North Georgia Technical College horticulture instructor Craig Thurmond was recently named 2018 Educator of the Year for the state of Georgia by the Georgia Green Industry Association (GGIA). The GGIA is a statewide trade association whose mission is to promote and advance the economic, lifestyle and environmental benefits of Georgia horticulture. Through education, legislative monitoring, certification exams, trade shows and conferences to the horticulture-related industries in the state, the GGIA is deeply rooted in the horticulture industry.
“When I was notified of the award I could not believe it,” said Thurmond. “I had to read the email three times before I could really even comprehend it.”
Currently President of Craig R. Thurmond Design & Associates, Thurmond has also been an instructor at NGTC since 2011. After receiving a bachelor of landscape architecture from the University of Georgia, he spent almost 27 years in the landscape consulting and construction industry with a focus on large-scale planning and resort design. Throughout his career he has worked in 10 countries and just about every state in the U.S. on projects like Downtown Disney in Orlando, Atlantis Casino in the Bahamas, The Equestrian Venue for the 1996 Atlanta Olympics, Isla San Jose in Panama, Tallulah State Park and many others.
Thurmond says he entered the classroom to assist the “green industry” in training for a stronger future with skills that he did not gain until on the job after college.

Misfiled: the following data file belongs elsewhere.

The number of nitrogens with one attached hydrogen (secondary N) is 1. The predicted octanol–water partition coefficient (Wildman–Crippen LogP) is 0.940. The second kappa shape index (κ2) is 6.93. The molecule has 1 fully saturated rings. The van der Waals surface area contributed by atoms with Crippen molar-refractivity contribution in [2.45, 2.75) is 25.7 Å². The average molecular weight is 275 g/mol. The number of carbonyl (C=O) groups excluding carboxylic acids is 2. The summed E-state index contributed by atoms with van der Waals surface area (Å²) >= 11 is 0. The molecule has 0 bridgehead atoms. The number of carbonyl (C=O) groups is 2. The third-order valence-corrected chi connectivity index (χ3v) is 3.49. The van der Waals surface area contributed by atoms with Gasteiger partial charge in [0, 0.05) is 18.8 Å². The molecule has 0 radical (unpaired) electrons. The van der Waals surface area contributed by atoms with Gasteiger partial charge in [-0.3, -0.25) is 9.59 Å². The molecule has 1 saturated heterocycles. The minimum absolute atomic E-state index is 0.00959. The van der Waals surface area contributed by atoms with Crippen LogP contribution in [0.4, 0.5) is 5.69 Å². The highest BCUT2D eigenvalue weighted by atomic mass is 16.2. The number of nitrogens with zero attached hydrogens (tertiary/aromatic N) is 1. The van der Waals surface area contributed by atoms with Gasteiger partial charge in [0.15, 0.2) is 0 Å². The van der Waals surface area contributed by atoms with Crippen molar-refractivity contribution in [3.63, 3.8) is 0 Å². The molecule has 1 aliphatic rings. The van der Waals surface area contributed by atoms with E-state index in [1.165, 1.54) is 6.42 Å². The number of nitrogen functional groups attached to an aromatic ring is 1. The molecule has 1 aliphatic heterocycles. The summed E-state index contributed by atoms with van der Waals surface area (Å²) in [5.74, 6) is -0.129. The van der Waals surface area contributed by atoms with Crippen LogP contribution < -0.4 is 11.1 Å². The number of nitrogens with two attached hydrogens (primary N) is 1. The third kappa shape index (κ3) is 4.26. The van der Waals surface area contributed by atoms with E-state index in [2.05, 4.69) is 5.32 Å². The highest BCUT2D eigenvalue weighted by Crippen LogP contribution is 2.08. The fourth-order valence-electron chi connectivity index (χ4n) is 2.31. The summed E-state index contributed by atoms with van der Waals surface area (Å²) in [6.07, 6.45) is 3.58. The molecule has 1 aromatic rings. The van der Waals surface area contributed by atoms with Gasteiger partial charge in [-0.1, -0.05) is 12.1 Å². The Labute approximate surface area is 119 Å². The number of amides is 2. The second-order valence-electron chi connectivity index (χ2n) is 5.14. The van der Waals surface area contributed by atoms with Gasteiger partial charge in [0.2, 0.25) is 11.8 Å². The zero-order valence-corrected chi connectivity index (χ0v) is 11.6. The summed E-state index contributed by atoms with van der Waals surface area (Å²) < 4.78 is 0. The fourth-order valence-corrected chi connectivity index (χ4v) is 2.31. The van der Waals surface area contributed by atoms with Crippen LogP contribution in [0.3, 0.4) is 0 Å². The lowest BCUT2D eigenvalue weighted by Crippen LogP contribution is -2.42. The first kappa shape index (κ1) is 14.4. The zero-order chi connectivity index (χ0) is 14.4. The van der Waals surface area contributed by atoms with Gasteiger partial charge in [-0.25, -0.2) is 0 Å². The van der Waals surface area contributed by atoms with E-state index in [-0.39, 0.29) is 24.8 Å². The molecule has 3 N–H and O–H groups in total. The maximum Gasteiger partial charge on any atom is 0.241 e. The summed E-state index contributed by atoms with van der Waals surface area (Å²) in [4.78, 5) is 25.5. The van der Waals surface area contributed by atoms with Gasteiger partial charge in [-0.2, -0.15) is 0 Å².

“I am passionate about making sure my students leave college with a sense for business, a strong work ethic and real world knowledge that will enable them to be successful members of the ‘green industry,’” says Thurmond.
NGTC Vice President of Academic Affairs Mindy Glander says the college could not be more proud of Craig. “His dedication to the program, students and related industry is inspiring,” said Glander. “Craig has enjoyed many accomplishments in his career, but I truly believe that teaching what he loves and knows so well has been his greatest achievement. Being acknowledged by peers from the horticulture industry is truly an honor and a terrific reflection of his commitment to the industry and education.”
Thurmond says this award means a great deal to him. “I take the educating and training of my students very seriously and know that the future of the green industry is dependent on the next generation,” says Thurmond. “For a member of the GGIA to have noticed my efforts with the students and to have nominated me for this award means so much to me.”
The award was presented at the GGIA Wintergreen Kickoff Breakfast in Lawrenceville as part of their annual conference. Fourteen NGTC Horticulture students also attended and assisted in moving in the trade show. The students also hosted a booth at the show where they promoted the programs offered at NGTC. Ron Deal, volunteer coordinator with GGIA, said he was very pleased with the student volunteers from North Georgia Tech and how diligently they worked at the conference.
Students attending the conference included Hector Baldera of Mountain City, Isabelle Hitchcock of Lookout Mountain, Michael Dunnell of Clermont, Madison Gibbs of Sautee Nacoochee, Ryan Puddington of Gainesville, Daniel Gamble of Mount Airy, Daniel Schnitzer of Lakemont, Juan Navarrete of Clarkesville, Corey McDonald and Stephanie Smith of Toccoa, Mark Holmes, Vicki Nicely, Tyler Rocky and Seth Scott of Cleveland, and Lab Assistant John Mather.